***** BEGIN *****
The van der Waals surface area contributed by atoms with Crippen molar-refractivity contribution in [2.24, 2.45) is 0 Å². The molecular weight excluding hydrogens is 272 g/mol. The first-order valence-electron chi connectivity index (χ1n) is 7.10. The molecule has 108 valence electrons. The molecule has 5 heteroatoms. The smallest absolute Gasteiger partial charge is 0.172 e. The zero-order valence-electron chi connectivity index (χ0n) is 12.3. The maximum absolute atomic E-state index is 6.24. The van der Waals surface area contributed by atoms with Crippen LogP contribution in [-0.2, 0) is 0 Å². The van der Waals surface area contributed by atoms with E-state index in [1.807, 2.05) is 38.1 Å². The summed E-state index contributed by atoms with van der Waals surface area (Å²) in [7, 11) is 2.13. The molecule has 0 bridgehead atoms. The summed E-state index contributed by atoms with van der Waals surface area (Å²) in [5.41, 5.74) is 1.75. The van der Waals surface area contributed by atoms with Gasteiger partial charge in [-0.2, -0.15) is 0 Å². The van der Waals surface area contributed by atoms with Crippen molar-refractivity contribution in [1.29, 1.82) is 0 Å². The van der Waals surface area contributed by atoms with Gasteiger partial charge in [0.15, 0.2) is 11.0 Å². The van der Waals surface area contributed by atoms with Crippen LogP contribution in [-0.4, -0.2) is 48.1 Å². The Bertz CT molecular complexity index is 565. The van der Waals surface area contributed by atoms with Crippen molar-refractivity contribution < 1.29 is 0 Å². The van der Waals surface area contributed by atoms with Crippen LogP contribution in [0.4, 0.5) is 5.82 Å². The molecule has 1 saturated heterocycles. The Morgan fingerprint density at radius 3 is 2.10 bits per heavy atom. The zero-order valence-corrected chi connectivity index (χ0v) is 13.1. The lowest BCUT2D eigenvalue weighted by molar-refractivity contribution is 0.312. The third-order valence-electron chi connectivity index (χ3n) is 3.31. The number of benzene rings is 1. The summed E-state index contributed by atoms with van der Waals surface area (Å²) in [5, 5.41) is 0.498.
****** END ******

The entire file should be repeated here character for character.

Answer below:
The van der Waals surface area contributed by atoms with Crippen molar-refractivity contribution in [2.24, 2.45) is 0 Å². The molecular weight excluding hydrogens is 272 g/mol. The first-order valence-electron chi connectivity index (χ1n) is 7.10. The molecule has 108 valence electrons. The molecule has 5 heteroatoms. The smallest absolute Gasteiger partial charge is 0.172 e. The zero-order valence-electron chi connectivity index (χ0n) is 12.3. The maximum absolute atomic E-state index is 6.24. The van der Waals surface area contributed by atoms with Crippen LogP contribution in [-0.2, 0) is 0 Å². The van der Waals surface area contributed by atoms with E-state index in [1.807, 2.05) is 38.1 Å². The summed E-state index contributed by atoms with van der Waals surface area (Å²) in [7, 11) is 2.13. The molecule has 0 bridgehead atoms. The summed E-state index contributed by atoms with van der Waals surface area (Å²) in [5.41, 5.74) is 1.75. The van der Waals surface area contributed by atoms with Gasteiger partial charge in [-0.2, -0.15) is 0 Å². The van der Waals surface area contributed by atoms with Crippen molar-refractivity contribution in [1.29, 1.82) is 0 Å². The van der Waals surface area contributed by atoms with Gasteiger partial charge in [0.15, 0.2) is 11.0 Å². The van der Waals surface area contributed by atoms with Crippen LogP contribution in [-0.4, -0.2) is 48.1 Å². The Bertz CT molecular complexity index is 565. The van der Waals surface area contributed by atoms with Crippen molar-refractivity contribution < 1.29 is 0 Å². The van der Waals surface area contributed by atoms with Crippen LogP contribution in [0.4, 0.5) is 5.82 Å². The molecule has 1 saturated heterocycles. The Morgan fingerprint density at radius 3 is 2.10 bits per heavy atom. The zero-order valence-corrected chi connectivity index (χ0v) is 13.1. The lowest BCUT2D eigenvalue weighted by molar-refractivity contribution is 0.312. The third-order valence-electron chi connectivity index (χ3n) is 3.31. The number of benzene rings is 1. The summed E-state index contributed by atoms with van der Waals surface area (Å²) in [5, 5.41) is 0.498.